A far-left Turkish group took an Istanbul prosecutor hostage on Tuesday and threatened to kill him, prompting special forces to enter the courthouse and police to evacuate the building.
The Revolutionary People's Liberation Party-Front (DHKP-C) published a picture of the prosecutor with a gun to his head and said it would kill him at 1236 GMT (0836 EDT), three hours after gunmen stormed his office, unless its demands were met.
Turkish television stations cut live broadcasts as the deadline passed, some citing a reporting ban. There was no immediate sign of any police action, according to Reuters correspondents at the scene.
The prosecutor, Mehmet Selim Kiraz, is leading an investigation into the death last March of 15-year-old Berkin Elvan, who died after nine months in a coma from a head wound sustained in anti-government protests.
The DHKP-C said on its website it wanted the police officer it blames for Elvan's death to confess on television, the officers involved to be tried in "people's courts", and charges against those who attended protests for Elvan to be dropped.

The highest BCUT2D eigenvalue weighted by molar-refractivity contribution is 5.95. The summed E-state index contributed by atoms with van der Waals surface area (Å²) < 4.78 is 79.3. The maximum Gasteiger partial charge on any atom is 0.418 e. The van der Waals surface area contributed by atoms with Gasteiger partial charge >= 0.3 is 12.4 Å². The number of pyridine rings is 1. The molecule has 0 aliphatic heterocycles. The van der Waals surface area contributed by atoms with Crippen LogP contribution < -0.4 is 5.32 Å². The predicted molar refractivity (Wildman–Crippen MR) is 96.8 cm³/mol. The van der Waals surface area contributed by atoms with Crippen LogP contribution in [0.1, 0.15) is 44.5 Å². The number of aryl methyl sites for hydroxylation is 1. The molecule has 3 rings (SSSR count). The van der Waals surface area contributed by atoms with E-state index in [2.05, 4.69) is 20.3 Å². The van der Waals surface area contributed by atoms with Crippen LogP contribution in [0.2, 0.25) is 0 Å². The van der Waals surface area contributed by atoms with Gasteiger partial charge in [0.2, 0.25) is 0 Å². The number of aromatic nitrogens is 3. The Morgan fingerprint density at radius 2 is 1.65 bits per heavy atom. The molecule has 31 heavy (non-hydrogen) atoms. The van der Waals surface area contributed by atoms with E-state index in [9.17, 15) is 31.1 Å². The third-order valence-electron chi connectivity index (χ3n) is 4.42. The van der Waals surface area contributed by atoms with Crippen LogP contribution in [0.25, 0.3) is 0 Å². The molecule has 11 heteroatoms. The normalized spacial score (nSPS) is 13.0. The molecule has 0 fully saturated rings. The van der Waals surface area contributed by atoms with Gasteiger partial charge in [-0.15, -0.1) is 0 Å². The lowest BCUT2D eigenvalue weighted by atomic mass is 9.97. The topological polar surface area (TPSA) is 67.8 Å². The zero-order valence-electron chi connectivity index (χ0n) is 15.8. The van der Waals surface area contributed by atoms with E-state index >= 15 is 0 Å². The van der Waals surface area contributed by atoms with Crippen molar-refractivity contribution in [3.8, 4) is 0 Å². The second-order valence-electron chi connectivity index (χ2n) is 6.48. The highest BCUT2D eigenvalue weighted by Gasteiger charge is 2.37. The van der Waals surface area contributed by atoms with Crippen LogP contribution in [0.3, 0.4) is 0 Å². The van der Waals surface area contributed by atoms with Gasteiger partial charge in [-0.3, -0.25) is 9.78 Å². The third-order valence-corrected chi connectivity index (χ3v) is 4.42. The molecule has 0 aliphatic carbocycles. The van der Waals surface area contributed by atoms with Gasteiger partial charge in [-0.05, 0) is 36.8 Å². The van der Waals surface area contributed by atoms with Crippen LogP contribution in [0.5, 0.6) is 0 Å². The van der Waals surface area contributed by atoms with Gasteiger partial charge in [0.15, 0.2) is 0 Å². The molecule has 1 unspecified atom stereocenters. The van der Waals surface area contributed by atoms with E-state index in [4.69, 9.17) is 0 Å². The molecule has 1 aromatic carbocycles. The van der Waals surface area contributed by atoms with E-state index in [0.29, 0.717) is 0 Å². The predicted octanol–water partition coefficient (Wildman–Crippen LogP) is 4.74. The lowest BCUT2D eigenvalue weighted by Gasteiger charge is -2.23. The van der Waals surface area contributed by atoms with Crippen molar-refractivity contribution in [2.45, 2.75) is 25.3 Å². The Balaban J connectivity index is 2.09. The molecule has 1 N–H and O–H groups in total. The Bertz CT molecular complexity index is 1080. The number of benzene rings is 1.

In a brief video message on a widely-followed Twitter account describing itself as that of Elvan's family, his father appeared to call on the group not to harm the prosecutor.
"We want justice. We don't want anyone to shed even a drop of blood. We don't want other mothers to cry," Sami Elvan said.
Prime Minister Ahmet Davutoglu met with current and former interior and justice ministers at the ruling AK Party headquarters in Ankara to discuss the hostage crisis, officials in his office said.
Television footage showed special forces officers entering the courthouse and officials being escorted out. Armed police officers, many wearing flak jackets, surrounded the building and fire engines were positioned outside.
The United States, European Union and Turkey list the DHKP-C as a terrorist organization. It was behind a suicide bombing at the U.S. Embassy in 2013. In 2001, two policemen and an Australian tourist died in a DHKP-C attack in central Istanbul.